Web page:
New Customs chief scraps Faeldon creation | Inquirer News

New Customs chief scraps Faeldon creation

By: - Reporter / @santostinaINQ
/ 07:19 AM September 03, 2017

Isidro Lapeña PDEA Bureau of Customs Chief

Customs Commissioner Isidro Lapeña. File photo by NIÑO JESUS ORBETA / Philippine Daily Inquirer

Newly appointed Customs Commissioner Isidro Lapeña has ordered the abolition of the command center (Comcen) his predecessor Nicanor Faeldon created during his term.

“The commissioner ordered the abolition of Comcen,” said Bureau of Customs (BOC) legal division chief Alvin Ebreo.


During the turnover ceremony last week, Lapeña said, “If that is not in the law, it will be removed. The command center will be stricken out.”


The Comcen was tasked to provide the commissioner with “intelligence data from all collection districts of the bureau.”

Faeldon said the center, which was under his direct supervision, was supported by personnel from the bureau offices.

This was composed of the intelligence group, enforcement group, assessment, operation and coordinating group, revenue collection monitoring group, management information system and technology group, risk management office, X-ray inspection project and account management office.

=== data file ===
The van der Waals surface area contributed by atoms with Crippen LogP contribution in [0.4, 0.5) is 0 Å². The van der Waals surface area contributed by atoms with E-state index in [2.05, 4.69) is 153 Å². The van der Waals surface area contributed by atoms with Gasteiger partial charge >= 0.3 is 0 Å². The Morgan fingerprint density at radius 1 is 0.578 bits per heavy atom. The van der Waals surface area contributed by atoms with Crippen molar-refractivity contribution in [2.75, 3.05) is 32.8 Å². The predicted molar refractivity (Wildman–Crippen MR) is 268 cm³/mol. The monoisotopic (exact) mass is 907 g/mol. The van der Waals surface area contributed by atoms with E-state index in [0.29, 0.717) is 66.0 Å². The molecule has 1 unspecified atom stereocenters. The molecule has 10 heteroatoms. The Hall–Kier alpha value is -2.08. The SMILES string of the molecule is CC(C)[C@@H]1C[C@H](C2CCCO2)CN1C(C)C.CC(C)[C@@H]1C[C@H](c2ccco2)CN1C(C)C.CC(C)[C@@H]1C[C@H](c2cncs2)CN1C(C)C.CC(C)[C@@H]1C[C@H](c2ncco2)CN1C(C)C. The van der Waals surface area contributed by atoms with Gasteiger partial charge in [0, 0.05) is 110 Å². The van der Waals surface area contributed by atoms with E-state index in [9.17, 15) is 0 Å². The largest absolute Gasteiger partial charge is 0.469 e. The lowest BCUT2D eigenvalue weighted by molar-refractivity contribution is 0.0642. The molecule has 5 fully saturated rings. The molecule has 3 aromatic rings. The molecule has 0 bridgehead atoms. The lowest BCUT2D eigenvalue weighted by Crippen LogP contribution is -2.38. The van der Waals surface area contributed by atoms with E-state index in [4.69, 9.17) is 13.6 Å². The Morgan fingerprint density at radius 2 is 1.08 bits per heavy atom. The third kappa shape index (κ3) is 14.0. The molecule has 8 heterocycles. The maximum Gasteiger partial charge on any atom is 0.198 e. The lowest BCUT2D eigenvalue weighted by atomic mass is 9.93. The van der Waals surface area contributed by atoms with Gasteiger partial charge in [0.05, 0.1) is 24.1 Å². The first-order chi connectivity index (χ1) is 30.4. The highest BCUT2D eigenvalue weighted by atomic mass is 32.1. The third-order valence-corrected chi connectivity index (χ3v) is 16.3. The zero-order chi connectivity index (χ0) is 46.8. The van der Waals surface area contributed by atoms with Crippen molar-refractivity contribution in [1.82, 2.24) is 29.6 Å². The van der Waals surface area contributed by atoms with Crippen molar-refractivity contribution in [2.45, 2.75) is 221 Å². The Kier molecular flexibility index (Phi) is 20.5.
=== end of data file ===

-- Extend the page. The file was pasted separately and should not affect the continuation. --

Rep. Robert Ace Barbers, chair of the House dangerous drugs committee, earlier questioned the efficiency of the Comcen in curtailing smuggling during a probe on the P6.4 billion worth of illegal drugs shipment that slipped past the BOC.

‘Never heard’

Barbers noted that “before, we have never heard of billions worth of ‘shabu.’”


In the same hearing, Cagayan de Oro 2nd District Rep. Maximo Rodriguez also claimed that the Comcen “facilitated the movement of the shabu contraband.”

The drug smuggling attempt, the existence of the “tara” system in the release of container shipments and other corruption scandals have sparked proposals to “internationalize” the BOC setup.

Party-list lawmakers Rep. Neil Abayon of Aangat Tayo and Rep. Aniceto Bertiz of NACTS-OFW on Saturday pushed for the participation of foreign firms in a bidding for local customs and tariff operations.


“We need world-class customs, tariff and border control systems,” said Abayon. “For these, we need to outsource from overseas because what we have here simply does not work the way we all want it to work.”

Bertiz said the internationalization of the customs operations would give the BOC “breathing and reform space.”

Abayon also said he did not agree to the recommendation of Barbers’ panel, of which he is a member, to replace the entire BOC with a new agency.

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“Simply abolishing the BOC does not mean no more shipments of drugs will slide through the corrupted system,” he said. —With a report from DJ Yap


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